By contrast, composting is considered by many to be the only really ‘clean’ waste management process. Little to no artificial energy is required, no chemicals need to be added and the end product is a nutrient-rich mulch that can nourish the earth.

Photo by Alex Fu from Pexels

What are the optimal composting conditions?

Many consumers might wonder if paper is compostable in their backyards and the answer is yes, but there are some simple steps to make the process as efficient as possible. Removing any sticky labels from the packaging to begin with, as well as plastic liners or foil, is essential and large packaging should be broken down into smaller, more manageable pieces as well. Shredding is particularly popular as it allows for the fastest decomposition, but soaking in water and tearing has also proven effective. 

With the paper suitably prepared, keen composters can select the best bin management style to suit them, using the paper as a key “brown” material alongside dry leaves, straw and ash. With “green” items such as grass clippings and food waste added in, as well as a little moisture, the composting process will begin. There is no prescriptive length of time that paper needs to biodegrade fully.

Image courtesy of University of Georgia

Why are paper recycling and paper compostability labels confusing?

Consumers have become accustomed to seeing generic recycling iconography on product packaging, but composting confirmation needs to be far more comprehensive. Can an item be home or backyard composted or does it need to be taken to an industrial facility? Does it need a lining removed or can it be composted as is? These are the questions that consumers should be asking but perhaps forget to, putting the onus of responsibility on ethical manufacturers who are keen to support industry wide change.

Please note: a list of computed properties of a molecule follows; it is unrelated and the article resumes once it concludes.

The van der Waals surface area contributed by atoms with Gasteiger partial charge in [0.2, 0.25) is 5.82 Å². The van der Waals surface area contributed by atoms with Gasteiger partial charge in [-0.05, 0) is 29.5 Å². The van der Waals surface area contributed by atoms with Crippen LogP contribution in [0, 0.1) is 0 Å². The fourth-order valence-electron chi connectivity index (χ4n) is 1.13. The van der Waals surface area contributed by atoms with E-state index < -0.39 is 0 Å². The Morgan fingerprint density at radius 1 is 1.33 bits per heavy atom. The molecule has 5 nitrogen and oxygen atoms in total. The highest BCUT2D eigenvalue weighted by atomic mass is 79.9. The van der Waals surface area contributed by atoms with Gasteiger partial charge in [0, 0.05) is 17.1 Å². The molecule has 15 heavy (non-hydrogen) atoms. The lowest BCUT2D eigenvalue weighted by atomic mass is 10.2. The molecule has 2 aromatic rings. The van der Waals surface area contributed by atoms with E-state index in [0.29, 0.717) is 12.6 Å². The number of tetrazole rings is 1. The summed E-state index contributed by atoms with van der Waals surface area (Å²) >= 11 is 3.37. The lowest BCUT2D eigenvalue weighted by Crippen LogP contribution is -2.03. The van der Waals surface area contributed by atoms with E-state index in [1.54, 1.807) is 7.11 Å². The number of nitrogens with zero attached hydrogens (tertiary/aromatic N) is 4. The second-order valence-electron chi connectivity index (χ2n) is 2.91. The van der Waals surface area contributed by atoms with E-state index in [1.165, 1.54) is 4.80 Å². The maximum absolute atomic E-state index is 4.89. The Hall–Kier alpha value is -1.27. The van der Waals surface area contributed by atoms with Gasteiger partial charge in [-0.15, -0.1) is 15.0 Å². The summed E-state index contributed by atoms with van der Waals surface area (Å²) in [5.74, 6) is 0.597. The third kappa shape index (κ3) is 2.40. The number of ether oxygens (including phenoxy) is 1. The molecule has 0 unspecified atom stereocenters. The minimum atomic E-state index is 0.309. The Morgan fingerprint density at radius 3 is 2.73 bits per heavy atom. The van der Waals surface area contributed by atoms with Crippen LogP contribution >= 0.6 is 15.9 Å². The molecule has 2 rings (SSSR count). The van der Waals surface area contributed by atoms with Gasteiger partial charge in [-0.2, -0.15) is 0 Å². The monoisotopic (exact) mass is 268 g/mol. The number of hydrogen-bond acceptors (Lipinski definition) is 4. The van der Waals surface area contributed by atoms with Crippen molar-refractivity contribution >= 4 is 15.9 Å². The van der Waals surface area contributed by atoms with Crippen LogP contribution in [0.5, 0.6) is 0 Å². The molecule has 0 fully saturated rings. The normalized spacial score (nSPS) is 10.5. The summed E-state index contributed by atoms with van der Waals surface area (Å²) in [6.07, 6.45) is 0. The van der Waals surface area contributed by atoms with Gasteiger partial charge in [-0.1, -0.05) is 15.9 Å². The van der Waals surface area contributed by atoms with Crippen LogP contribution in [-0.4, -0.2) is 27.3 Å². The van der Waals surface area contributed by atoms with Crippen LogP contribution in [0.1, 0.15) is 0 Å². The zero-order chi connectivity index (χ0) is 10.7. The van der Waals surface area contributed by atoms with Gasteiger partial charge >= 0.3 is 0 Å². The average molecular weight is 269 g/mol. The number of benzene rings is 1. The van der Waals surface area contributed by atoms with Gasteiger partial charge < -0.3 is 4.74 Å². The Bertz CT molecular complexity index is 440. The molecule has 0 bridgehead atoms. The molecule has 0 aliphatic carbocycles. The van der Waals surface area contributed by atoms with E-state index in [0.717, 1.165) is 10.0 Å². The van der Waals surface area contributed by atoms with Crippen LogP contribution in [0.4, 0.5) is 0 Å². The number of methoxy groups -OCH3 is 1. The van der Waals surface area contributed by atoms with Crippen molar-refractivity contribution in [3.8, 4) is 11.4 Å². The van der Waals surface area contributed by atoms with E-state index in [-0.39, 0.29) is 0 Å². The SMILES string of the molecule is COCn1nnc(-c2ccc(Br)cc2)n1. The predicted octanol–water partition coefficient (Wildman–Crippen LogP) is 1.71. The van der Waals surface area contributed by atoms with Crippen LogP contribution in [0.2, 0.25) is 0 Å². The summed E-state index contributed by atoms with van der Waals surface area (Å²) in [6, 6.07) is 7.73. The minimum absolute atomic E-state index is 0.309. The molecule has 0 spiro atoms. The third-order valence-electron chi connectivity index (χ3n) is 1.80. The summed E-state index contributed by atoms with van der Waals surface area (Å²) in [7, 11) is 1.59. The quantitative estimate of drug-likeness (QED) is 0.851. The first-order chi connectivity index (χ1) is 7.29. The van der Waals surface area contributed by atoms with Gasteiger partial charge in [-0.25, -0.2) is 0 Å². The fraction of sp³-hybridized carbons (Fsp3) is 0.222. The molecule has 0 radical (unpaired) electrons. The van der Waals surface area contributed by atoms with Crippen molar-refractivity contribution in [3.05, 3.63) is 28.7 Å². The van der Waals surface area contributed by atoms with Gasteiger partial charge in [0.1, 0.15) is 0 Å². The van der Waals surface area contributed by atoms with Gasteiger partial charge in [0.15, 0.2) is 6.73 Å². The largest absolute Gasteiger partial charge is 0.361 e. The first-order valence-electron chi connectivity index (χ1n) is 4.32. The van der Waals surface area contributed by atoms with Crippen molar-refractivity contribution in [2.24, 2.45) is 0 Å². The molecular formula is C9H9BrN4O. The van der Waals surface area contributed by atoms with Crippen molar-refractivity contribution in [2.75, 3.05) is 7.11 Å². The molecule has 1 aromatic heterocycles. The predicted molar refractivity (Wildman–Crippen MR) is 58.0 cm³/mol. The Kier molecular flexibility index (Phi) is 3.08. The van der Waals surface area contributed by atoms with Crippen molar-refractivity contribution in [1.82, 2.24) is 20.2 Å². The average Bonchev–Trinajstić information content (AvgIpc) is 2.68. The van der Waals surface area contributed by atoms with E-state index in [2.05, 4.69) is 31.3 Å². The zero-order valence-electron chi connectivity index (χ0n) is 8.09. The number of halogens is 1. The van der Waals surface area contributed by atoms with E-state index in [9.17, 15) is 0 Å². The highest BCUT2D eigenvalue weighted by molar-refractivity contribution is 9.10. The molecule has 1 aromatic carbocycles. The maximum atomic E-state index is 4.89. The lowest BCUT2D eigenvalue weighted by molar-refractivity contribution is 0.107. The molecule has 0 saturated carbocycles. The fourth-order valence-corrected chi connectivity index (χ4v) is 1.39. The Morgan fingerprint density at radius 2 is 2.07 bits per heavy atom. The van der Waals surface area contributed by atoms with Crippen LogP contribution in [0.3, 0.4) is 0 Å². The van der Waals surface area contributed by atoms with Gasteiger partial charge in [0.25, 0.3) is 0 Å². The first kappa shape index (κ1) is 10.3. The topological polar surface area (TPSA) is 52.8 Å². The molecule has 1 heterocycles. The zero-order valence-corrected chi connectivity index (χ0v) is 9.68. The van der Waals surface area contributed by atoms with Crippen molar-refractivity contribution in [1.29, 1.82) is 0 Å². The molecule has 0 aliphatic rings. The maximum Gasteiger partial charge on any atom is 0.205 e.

Things to remember about paper recycling/composting

When thinking about how to make a paper product compostable, the following cannot be overlooked:

  • Inks and glues used in composition. If they are water and/or plant-based, they will pose no threat of contamination. Anything petrochemical-based poses a risk and could end up in landfill.
  • Protective films, coatings and linings should be made from appropriate bioplastics. Not all are home compostable, but PHA for example, is. It leaches no toxins into the environment when it breaks down and is fully bio-derived, meaning that it can add benefit to mulch. Unfortunately, it’s still a very new material so not yet widely used.
  • Labelling needs to be clear and should inform consumers about the benefits of composting over simply recycling. The two are often confused or considered to be equal in terms of environmental impact but this simply isn’t true.

Is ALL paper compostable? No. Is most paper compostable? Yes. Most importantly, with the advances being made in bioplastics currently, there is real hope for a future where all consumer-facing products are supplied in fully home compostable packaging. The question that remains therefore is, how long will it take everybody to get onboard? 

Lead image by Sippakorn Yamkasikorn from Pexels.